Music department student ensembles rock the house


J’Mari HughesReporter

Southern’s Music Department hosted its annual jazz ensemble performance in the Charles Garner Recital Hall of Engleman Hall. Members wore all black and were divided into jazz standards, blues and Latin jazz ensembles.

“It gives us an opportunity to show our talents and show people what we’ve been studying throughout the semester,” said senior and music major Holly Izzo. “It’s fun that we get to meet great people and we get to make experiences playing music live and with others.”

Izzo said on certain days, she feels scared and shaky, but during that performance she had a good time and did not feel nervous at all.

“Once you get on stage and actually have a chance to perform you see how hard everybody really worked,” said Princess Brown, a sophomore. “We all put effort in and see how beautiful it ends up becoming.”

Brown, a music major, sang solo, as well as alongside Izzo to songs like “My Handy Man” by Andy Razaf and Eunice Blake, and “I’m Shakin’” by Little Willie John.

“I love that I get to sing all the time,” Brown said. “I love the energy; I love how everyone’s so supportive towards each other all the time.”

Izzo said the bands have been rehearsing since the start of the semester. One vocalist, Gleeson Edwards, gained recognition for filling in for an absentee and learning a song in only one rehearsal.

Izzo said that while preparing for the shows the bands gathered in their classes that meet twice a week and ran through their music two to three times. Rehearsal, she said, is her favorite part.

“We have so much fun; we always joke around with each other,” said Izzo.“We’re always having a good time and just jamming out. It’s so fun.”

Rafael Ramos, a senior, who has been playing at music concerts since his freshman year, said to prepare for concerts they listen to each song slowly before going through them to determine how exactly the song should be played. He said the feeling before performing is nerve-wracking, but once he starts playing the anxiety goes away.

“You just feel natural up there,” he said. “At first you’re super anxious but after you start it’s like, ‘This is what I do.’”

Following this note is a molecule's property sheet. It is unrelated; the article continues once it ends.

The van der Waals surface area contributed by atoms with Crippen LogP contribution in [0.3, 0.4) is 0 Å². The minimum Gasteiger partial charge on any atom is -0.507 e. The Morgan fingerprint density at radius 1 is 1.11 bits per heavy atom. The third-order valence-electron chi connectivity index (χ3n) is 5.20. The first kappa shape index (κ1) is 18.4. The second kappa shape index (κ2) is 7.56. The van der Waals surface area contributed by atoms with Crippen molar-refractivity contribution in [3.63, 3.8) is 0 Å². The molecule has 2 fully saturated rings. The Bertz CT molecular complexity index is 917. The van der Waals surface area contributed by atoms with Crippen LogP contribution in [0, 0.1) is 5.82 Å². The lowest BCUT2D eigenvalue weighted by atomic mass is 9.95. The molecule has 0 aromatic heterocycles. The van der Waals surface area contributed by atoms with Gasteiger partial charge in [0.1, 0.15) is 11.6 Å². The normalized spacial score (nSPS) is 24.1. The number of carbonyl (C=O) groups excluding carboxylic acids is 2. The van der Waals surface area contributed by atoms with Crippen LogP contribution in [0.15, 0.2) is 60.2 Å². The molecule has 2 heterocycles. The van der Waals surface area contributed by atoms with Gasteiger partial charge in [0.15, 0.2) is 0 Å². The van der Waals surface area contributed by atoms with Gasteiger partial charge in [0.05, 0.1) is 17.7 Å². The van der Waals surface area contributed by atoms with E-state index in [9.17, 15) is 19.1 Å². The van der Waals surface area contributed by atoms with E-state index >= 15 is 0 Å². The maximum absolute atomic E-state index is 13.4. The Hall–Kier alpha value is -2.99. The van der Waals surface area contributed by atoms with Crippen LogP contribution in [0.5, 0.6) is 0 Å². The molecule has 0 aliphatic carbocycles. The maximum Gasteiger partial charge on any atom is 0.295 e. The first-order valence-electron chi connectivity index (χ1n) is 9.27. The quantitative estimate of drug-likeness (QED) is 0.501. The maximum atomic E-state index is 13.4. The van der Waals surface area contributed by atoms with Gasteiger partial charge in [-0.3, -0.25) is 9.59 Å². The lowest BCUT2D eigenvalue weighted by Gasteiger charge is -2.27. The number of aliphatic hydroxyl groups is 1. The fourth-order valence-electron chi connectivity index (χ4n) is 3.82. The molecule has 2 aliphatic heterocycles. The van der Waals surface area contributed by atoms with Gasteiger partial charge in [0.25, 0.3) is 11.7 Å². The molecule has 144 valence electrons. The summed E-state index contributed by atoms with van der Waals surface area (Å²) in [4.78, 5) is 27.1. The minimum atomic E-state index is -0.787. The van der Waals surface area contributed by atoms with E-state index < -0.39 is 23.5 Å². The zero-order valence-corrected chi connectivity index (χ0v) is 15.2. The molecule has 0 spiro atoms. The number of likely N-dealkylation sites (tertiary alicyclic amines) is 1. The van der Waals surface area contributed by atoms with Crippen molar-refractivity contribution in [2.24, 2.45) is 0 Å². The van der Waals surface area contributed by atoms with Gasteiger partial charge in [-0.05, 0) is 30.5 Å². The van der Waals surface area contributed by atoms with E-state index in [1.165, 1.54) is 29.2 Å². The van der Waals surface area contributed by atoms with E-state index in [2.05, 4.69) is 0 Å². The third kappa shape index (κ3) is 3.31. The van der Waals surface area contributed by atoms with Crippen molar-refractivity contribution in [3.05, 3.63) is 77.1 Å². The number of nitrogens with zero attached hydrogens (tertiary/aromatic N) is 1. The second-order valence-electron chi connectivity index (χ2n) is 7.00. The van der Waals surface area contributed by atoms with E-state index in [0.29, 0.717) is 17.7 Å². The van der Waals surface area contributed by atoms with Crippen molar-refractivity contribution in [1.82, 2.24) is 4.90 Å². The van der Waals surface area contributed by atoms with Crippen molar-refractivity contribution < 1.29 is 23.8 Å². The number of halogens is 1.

Instruments included, but were not limited to, guitar, bass, saxophone and the unique and rare contrabass flute- which stood nearly as tall as Lincy Valeta, a high school student who plays the rare instrument with Southern’s Latin Jazz Ensemble.

“We’re really trying to be a music community,” said Will Cleary, director of Latin jazz. “I hope [people] see that this is an opportunity not only for people outside of Southern, but for students of Southern.”

Cleary said he hopes to expand the musical genres featured at the music department’s concerts. Latin jazz is played every semester, but he said he would like to try New Orleans funk, R&B, and hip-hop. One song the ensemble played was “Mamacita” by Joe Henderson, which Cleary said was originally a blues progression, but was played in an Afro-Cuban style.

“It’s like a fusion of fusions,” Cleary said. “It’s really complex and we’re looking at the different cultural aspects.”

Brown said she enjoys jazz music, but blues is her favorite because of its history, beat, and soulfulness. When she gets on stage, she said she feels like she is where she needs to be.

“It’s just a beautiful, overwhelming feeling. I’m enjoying myself and really having fun,” she said. “As a band, we’re all at different levels as artists, but it’s nice how we can really come together and be dedicated to doing good and growing as performers.”

Cleary said the band students are passionate, fun to work with and dedicated to their work.

“I’ve met really talented players that almost seem like they’re tired of music,” he said. “They absorb so much and very quickly and seem very sincere about putting everything into it.”

Photo Credit: J’Mari Hughes

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